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News Hounds, Others Tree Black Bear

Monrovia: Police, media, wildlife officials and neighbors are on hand in 14-hour standoff.

July 24, 2002|JESSICA GARRISON | TIMES STAFF WRITER

The 300-pound black bear who ambled down from the San Gabriel Mountains into a Monrovia neighborhood Tuesday probably only wanted some avocados from the trees and whatever a few trash cans might offer.

What he got instead was a 14-hour standoff with police and state Department of Fish and Game officials, a nose full of pepper spray, a tranquilizer dart in the neck, and as he wobbled and woozily collapsed in a backyard, several nips from an irate boxer named Butch.

On Tuesday evening, Billy the Bear, as the local children have named him, was loaded into the back of a Fish and Game pickup truck and hauled back into the mountains.

He was expected to wake up hours later with a headache from the tranquilizer but otherwise unharmed, officials said.

Monrovia police were first called about midnight.

The call was routine. It's bear season in Monrovia, and police say they field two or three calls each night. Officers went out and fired a few beanbags and some pepper spray, expecting the bear to high-tail it back to the mountains.

Instead, about 3 a.m., he climbed a towering tree at Mayflower Avenue and Hillcrest Boulevard. He stayed there for 14 hours.

At first, only a few police and Fish and Game officials kept watch. But soon, children, parents, and then a gaggle of television reporters joined the gathering.

As the afternoon wore on and the heat beat down, Billy came down a few times, but scooted back up when officers approached to shoo him toward the mountains.

"He's probably scared," said Nick Carbone, 14.

"I don't think he has a way down," worried his friend, James Elliot, 14, as the bear peered from the branches, panting in the heat and darting nervous glances at the cameras and guns trained on him.

But minutes later, about 5 p.m., Billy did descend. He slithered down the tree as gracefully as a 4-pound kitten, dropped to the ground and peered warily at the crowd. He carefully picked his way among shrubs and started to make a run for it across the driveway, apparently toward the mountain.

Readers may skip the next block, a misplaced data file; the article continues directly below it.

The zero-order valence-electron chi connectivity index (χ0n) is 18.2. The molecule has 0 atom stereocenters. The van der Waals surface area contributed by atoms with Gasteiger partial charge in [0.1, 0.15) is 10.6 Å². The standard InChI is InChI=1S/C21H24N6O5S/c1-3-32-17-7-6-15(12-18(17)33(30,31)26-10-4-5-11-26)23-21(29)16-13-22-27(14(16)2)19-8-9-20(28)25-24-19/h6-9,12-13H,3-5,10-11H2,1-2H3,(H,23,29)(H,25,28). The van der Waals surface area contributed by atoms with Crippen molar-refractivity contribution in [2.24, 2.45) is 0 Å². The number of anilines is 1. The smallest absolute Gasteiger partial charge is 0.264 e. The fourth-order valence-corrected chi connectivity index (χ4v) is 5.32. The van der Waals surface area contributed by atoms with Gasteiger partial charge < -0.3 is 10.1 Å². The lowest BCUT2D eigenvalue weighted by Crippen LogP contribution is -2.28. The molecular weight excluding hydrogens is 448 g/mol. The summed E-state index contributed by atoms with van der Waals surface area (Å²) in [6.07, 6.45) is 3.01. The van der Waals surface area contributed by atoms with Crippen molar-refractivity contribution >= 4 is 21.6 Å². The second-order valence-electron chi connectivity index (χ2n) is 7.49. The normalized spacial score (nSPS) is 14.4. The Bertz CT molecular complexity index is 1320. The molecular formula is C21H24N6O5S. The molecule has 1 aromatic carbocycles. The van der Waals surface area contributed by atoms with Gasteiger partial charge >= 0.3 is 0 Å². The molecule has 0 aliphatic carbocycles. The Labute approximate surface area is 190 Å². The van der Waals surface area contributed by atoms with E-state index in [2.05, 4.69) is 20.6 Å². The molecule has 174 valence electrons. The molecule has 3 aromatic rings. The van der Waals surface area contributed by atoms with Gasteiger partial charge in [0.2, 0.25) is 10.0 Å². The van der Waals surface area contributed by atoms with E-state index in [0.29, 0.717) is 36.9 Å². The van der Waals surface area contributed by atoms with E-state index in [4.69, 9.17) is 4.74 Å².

And then: Boom!

Officers fired a beanbag intended to spur him on. It had the opposite effect, and Billy was up the tree faster than most of the television cameras could follow his movements.

"We were hoping he wouldn't go up," said Monrovia Police Capt. Terry Dochnahl. "We're just trying to get him to run home."

At this point, officers tried a new tack. They began firing beanbag rounds at him in the tree.

Children gasped, and the bear began to moan softly and scramble from branch to branch.

"Awww, poor thing," said Cathy Bowlin. "I feel sorry for him."

Like most residents in the area, Bowlin has had her share of bear sightings. But she hasn't had the problem of some of her friends, whose trash cans were stolen almost nightly and carried into the hills until the owners figured out how to bolt them down.

Bears even have broken into a few houses this year, shattering windows and heading straight for refrigerators and food cupboards, Dochnahl said.

"They trash the house," he said. "And one thing they always do is leave their calling card, either on the Oriental carpet or on your favorite bedspread."

Monrovia seems to get more bear visits than other communities, Dochnahl said, perhaps because of its old-growth avocado trees and nearby watershed. Dochnahl said he was familiar with Monrovia's most famous bear, Samson. The "hot-tub bear," who died last year at the Orange County Zoo, gained international fame for frolicking in a Monrovia spa.

Like most things in Southern California, black bears aren't natives. In 1933, 27 black bears made the trip by truck from Yosemite to the San Gabriel and San Bernardino mountains, courtesy of the Department of Fish and Game. It is estimated that 400 now roam the Angeles National Forest. Officials said they try to avoid killing bears. Some that have repeatedly broken into houses have been euthanized, but others have been taken to remote locations.

In July 2001, a bear was killed after it bit a woman near La Verne, severely injuring her arm. In 1994, sheriff's deputies shot a bear 14 times when it wandered into a residential community in Azusa as children were headed to school.

But officials told children Tuesday as they waited for Billy to come down that the bear would not be harmed.

About 5:30 p.m., Billy came down again.

This time, he took off running. Police officers gave chase, shouting at residents as they ran.

"Folks, get back in your house right now!" yelled one officer.

Again, Billy confounded officers. Instead of returning to the mountains, he ducked into a construction site. Officers ran after him through several more backyards, and, as it became apparent that Billy intended to take this route and not the road back to the mountains, they decided to tranquilize him.

It took about five minutes for the sedative to take affect.

As Kevork Panossian walked into his backyard, the bear barreled toward him. Panossian's boxer nipped at the bear, who was too woozy to defend itself. Then Billy passed out, and officials loaded him onto the truck.

Panossian said it wasn't his first encounter. Friday night, he said, a bear walked onto his patio and grabbed a 25-pound bag of dog food. Taking a seat outside the family room, the bear ate the whole thing.

*

Times staff writer Anthony McCartney contributed to this story.

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